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Braiding Sweetgrass: Indigenous Wisdom, Scientific Knowledge and the Teachings of Plants Paperback – August 11, 2015
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From Publishers Weekly
With deep compassion and graceful prose, botanist and professor of plant ecology Kimmerer (Gathering Moss) encourages readers to consider the ways that our lives and language weave through the natural world. A mesmerizing storyteller, she shares legends from her Potawatomi ancestors to illustrate the culture of gratitude in which we all should live. In such a culture, Everyone knows that gifts will follow the circle of reciprocity and flow back to you again... The grass in the ring is trodden down in a path from gratitude to reciprocity. We dance in a circle, not in a line. Kimmerer recalls the ways that pecans became a symbol of abundance for her ancestors: Feeding guests around the big table recalls the trees' welcome to our ancestors when they were lonesome and tired and so far from home. She reminds readers that we are showered every day with gifts, but they are not meant for us to keep... Our work and our joy is to pass along the gift and to trust that what we put into the universe will always come back. (Oct.) --This text refers to the Audio CD edition.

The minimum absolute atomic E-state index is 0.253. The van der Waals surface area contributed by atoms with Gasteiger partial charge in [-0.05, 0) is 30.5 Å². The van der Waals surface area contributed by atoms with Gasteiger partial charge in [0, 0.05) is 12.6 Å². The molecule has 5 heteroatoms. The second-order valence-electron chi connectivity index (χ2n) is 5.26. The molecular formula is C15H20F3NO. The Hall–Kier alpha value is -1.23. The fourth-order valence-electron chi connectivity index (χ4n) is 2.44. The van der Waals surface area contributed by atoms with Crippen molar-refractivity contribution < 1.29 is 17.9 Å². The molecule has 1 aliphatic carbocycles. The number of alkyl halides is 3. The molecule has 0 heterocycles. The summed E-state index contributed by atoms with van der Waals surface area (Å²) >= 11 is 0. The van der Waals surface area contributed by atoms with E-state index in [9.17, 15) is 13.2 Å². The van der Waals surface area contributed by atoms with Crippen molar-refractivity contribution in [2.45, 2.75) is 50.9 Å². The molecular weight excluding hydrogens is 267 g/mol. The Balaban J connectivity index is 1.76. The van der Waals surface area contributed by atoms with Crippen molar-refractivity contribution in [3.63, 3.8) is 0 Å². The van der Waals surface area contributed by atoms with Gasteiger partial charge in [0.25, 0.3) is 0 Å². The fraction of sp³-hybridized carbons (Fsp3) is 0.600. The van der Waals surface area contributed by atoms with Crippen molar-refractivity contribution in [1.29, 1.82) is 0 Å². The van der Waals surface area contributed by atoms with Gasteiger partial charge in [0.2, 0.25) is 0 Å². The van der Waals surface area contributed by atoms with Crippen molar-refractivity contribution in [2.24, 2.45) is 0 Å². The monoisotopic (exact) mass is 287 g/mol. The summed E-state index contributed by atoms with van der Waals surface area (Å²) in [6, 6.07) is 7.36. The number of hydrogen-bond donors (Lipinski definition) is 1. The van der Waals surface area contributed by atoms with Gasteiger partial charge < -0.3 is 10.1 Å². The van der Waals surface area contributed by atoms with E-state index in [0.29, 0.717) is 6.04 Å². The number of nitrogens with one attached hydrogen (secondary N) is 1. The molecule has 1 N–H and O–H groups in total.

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Top Customer Reviews
I would give it 10 stars if I could.
First, rest assured this is a deeply enjoyable read. Also, this is how any subjects you wish to be understood and loved are best taught: in story.
Robin has mastered storytelling. And, athough she is a relatively new weaver, she seamlessly weaves botany, ancient and modern history, humanities, ecology, linguistics and art. And this weaving is made uniquely beautiful by one long perfect strand that passes through every fiber: love.
Love translates into beauty in form and function, passion and compassion, peace and contentment, respect and gratitude, effort and sweat,
How many times have you found all those (and more) in one book? Reading this book will be an intentional step in the direction of all those things that give life it's purpose.
I found in places that the narrative dragged, and her stories jump from the northeast US to the southeast to the west coast, and though she tried to keep the themes tied together, she wasn't always successful. Despite these flaws, it is still a worthwhile read to get a First Nation's perspective on environmental issues. I would have given it 4.5 stars if I'd had the option, but I just couldn't give it a 5.